New Iron Aluminide Coatings Increase Corrosion Resistance in Harsh Media

Scientists from India’s Department of Science & Technology (New Delhi, India) have developed low-cost, iron- (Fe-) based intermetallic powder coatings that can be used as a corrosion resistant coating for materials exposed to harsher environments such as high-temperature thermal power plants. These coatings showed four times increased corrosion resistance in aqueous corrosive media as compared to mild steel.

Because wear and corrosion cause major damage over a range of service temperatures, component surfaces need to be protected with a suitable material for enhanced economic viability. For instance, coating the surface of a turbine blade can enhance its service life and increase its operation hours.

Currently, thermally sprayed coatings, including chromium carbide-nickel chromium powder and tungsten carbide-cobalt coatings, are known for their superior wear and high-temperature oxidation resistance applications. Such coatings are known to provide hardness, toughness, and better corrosion resistance under exposure.

However, these powder coatings are expensive due to their cobalt and nickel elements, along with toxicity found in chromium (Cr) in its hexavalent state. To address this, a team of scientists was assembled to synthesize Fe-based intermetallic powders, with coatings applied using a detonation spray coating technique.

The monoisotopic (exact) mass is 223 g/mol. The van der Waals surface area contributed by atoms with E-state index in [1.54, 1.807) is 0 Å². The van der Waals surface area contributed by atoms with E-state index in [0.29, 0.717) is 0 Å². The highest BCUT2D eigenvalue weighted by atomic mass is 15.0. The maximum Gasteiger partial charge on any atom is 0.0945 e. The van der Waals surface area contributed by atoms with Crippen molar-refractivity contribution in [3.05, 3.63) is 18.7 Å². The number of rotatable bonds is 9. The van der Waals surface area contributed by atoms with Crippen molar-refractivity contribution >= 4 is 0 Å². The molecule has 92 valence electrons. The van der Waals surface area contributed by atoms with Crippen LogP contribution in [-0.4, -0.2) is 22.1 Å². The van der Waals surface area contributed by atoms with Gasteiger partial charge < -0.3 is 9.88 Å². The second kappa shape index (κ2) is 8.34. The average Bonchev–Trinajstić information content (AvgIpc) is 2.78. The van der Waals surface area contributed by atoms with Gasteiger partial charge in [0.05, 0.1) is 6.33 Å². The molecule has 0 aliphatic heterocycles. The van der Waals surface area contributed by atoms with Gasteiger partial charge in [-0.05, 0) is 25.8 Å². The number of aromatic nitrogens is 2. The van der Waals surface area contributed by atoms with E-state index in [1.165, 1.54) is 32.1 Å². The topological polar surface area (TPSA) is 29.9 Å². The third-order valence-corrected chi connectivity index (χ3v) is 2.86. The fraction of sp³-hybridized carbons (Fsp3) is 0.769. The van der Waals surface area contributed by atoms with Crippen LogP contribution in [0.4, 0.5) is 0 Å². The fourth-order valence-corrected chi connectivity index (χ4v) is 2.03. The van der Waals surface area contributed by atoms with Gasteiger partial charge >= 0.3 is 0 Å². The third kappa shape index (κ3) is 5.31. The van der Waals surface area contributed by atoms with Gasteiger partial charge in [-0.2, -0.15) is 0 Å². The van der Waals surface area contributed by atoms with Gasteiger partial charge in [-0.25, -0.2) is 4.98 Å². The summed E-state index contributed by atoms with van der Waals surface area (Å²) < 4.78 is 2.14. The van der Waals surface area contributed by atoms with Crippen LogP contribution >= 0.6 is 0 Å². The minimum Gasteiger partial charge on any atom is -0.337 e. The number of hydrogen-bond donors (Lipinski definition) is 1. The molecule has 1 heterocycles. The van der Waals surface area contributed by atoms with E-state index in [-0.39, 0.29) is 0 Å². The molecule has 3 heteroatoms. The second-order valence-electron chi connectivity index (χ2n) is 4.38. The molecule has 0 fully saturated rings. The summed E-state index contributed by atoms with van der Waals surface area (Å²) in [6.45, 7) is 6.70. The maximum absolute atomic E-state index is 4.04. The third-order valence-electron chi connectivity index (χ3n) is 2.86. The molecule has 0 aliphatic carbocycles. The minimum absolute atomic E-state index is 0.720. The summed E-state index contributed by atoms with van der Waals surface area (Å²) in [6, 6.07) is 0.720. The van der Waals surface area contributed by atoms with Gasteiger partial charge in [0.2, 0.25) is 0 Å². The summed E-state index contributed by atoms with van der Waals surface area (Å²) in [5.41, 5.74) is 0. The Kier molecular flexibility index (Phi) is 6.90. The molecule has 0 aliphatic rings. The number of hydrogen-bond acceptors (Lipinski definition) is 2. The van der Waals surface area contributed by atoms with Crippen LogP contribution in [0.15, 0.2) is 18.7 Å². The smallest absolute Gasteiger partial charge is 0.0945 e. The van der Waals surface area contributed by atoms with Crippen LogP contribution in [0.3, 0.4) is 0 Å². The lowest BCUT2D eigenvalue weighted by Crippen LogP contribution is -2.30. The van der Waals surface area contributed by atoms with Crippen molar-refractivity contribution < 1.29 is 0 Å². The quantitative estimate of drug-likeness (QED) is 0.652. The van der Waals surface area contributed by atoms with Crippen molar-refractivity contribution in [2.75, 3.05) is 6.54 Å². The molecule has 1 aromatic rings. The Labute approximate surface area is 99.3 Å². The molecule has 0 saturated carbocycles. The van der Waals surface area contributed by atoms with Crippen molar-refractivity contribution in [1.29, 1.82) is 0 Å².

In addition, a gas atomized Fe-aluminide powder was applied to mild steel substrates without any cracks or spalling. It exhibited better corrosion resistance when Cr and aluminum (Al) are in a solid solution with Fe than in the Fe-rich phases. These coatings demonstrated an increased wear resistance by 30-40% than mild steel, which leads researchers to believe that FeAlCr coatings can be used in high-temperature erosion resistance applications. More studies are currently underway to qualify the FeAlCr coatings for fireside corrosion protection of boiler components.

Source: Department of Science & Technology,